The Christmas Accounts 1614-82

Christmas at all the Inns of Court and Chancery were celebrated in elaborate and ostentatious style from All Saints Eve (31 October) to Candlemas Day (2 February). Alongside the usual religious observances, they included the performance of student run and written plays, masques, dancing, singing and lavish banquets.

From 1600 professional actors were employed who included Shakespeare’s group the King’s Players who appear on several occasions in these accounts. Attendance was compulsory for all members. These events were collectively known as revels, the word revel taken from the Latin Rebellare meaning to rebel. The events were intended to overturn the natural order of governance with the lowest and youngest taking control, with the appointment of a Lord of Misrule who would organise the festivities and partying. At The Inner Temple he was known as the Prince of Sophie or the Christmas Prince and Master of Revels. In 1561 he was played by Robert Dudley Earl of Leicester whose revels were said to be particularly extravagant. 

The celebrations have been compared to a rumbustious children’s party… a curious mixture of officially tolerated horse-play and carefully preserved medieval tradition.

With the Lords of Misrule sometimes exceeding their artistic licence on one occasion one killed someone.

Pepys remembered in the 1660s been shown the two Temple halls at Christmas and recalled his shock at the drunkenness, swearing and gambling he saw taking place. In 1661 the horseplay became too much and Christmas was cancelled here but perhaps due to the great protests that ensued reinstated in 1662 and remained a feature until the end of the century.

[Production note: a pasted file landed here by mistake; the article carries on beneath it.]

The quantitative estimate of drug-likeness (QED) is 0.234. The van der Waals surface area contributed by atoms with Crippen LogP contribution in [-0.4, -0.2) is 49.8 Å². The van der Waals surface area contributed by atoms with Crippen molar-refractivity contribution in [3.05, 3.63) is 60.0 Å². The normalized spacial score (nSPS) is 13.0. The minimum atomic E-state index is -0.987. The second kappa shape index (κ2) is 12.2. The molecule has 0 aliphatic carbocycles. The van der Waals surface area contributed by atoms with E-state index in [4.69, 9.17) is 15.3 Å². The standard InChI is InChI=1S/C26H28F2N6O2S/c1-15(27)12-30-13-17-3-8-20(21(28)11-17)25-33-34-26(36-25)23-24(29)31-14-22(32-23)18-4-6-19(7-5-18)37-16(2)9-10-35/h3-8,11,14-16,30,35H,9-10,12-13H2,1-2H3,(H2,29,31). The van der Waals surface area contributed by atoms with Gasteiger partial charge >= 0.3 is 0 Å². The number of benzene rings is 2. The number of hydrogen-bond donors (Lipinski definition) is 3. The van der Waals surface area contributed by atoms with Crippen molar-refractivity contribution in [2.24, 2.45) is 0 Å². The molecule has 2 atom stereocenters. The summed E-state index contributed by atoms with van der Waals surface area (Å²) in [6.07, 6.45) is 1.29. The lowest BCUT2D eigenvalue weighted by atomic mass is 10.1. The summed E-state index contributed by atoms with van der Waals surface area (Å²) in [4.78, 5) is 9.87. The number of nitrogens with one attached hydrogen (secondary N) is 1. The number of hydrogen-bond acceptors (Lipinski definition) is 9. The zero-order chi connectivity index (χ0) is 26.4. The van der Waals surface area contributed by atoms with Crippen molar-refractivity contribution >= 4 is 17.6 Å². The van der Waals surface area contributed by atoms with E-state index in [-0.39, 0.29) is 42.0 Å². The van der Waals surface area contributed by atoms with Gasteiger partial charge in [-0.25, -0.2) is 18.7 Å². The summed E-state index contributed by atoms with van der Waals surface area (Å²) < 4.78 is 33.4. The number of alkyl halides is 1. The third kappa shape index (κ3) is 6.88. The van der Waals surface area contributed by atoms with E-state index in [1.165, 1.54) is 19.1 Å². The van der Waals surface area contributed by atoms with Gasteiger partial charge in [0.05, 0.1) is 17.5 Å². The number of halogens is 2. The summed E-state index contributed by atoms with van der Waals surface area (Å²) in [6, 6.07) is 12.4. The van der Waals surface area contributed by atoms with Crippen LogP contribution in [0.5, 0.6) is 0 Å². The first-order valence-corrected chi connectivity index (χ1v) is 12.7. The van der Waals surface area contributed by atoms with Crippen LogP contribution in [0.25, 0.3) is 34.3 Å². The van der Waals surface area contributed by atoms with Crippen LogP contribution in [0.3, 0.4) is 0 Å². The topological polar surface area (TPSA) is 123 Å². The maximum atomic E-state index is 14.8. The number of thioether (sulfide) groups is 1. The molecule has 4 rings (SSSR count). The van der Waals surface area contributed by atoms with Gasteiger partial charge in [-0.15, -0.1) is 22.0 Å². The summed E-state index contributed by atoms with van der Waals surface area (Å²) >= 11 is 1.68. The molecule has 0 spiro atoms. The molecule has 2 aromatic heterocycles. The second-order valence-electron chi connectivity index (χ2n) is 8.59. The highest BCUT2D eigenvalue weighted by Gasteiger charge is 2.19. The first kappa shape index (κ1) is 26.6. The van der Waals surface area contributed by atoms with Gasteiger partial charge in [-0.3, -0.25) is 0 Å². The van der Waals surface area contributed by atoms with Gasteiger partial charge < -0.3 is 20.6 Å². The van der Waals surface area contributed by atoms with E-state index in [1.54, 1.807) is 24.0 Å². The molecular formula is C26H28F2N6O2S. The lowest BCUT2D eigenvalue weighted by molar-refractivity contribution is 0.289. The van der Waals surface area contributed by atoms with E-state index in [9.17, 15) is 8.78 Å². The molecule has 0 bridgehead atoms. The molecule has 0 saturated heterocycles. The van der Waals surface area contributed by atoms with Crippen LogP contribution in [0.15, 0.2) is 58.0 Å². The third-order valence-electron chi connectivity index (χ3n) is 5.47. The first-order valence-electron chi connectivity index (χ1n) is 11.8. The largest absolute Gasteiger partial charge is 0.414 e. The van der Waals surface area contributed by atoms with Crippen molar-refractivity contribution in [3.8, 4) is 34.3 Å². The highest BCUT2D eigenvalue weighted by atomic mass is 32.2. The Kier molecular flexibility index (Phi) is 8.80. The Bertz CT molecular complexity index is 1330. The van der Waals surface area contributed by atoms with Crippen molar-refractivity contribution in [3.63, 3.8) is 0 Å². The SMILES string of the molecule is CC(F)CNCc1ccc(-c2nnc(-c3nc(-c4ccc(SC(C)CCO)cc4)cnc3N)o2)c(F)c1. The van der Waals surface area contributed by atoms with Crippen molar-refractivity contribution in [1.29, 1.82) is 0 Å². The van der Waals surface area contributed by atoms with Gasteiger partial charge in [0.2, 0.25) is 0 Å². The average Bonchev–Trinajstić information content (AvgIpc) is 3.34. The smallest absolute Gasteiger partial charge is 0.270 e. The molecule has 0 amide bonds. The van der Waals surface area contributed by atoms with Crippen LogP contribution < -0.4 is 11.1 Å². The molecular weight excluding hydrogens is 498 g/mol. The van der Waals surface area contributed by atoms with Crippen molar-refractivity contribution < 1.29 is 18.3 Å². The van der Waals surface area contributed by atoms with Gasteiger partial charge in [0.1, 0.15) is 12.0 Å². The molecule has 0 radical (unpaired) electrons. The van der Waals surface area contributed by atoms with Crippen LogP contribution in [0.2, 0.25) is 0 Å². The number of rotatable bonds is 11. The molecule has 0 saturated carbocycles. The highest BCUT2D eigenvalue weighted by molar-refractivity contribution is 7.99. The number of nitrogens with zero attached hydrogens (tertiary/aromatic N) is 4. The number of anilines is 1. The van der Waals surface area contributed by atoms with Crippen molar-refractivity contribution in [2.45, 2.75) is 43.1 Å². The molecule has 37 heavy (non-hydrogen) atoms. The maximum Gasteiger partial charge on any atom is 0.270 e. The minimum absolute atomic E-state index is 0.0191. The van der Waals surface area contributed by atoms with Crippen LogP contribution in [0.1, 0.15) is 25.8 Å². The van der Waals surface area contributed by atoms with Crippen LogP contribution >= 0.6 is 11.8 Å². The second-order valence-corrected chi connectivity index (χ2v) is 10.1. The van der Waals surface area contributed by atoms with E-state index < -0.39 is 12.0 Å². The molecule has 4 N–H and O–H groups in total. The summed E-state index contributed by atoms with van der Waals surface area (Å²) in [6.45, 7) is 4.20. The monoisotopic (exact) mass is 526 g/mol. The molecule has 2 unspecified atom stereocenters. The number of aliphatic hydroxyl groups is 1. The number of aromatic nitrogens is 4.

Three members were elected as steward, marshal and master of revels to oversee the festivities and keep the accounts. These accounts record all the items purchased throughout the Christmas periods from 1614 to 82. The Christmas Account for 1663 includes the following, including the expense of medical assistance for the watchman that was injured no doubt as a result of the rambunctiousness of an over excited reveller. 


42 chicken, 2₤. 2s.; 14 geese at 3₤. 1s. 6d.; 6 ½ lbs. of bacon, 5s. 3d.; 42 marrow bones, 1₤. 8s.; 8 quarts of oysters, 16s.; 16 green plovers, 1₤. 4s.; a tart, 5s.; 10 cocks, and 8 widgeons, 1₤. 8s.; 2 partridges, and 24 larks, 8s.; 2 dried tongues, 6s.; anchovies and butter, 15s. 5d.; for music, 15₤.; for dice, 31₤. (note: 400 sets were purchased in some years); for wine, 29₤. 4s.; for casting boxes, 3₤. 9s.; for blowing the horn, 5s.; for washing the hall and library, 5s.; paid the surgeon and to the watchman, that was hurt, 3₤.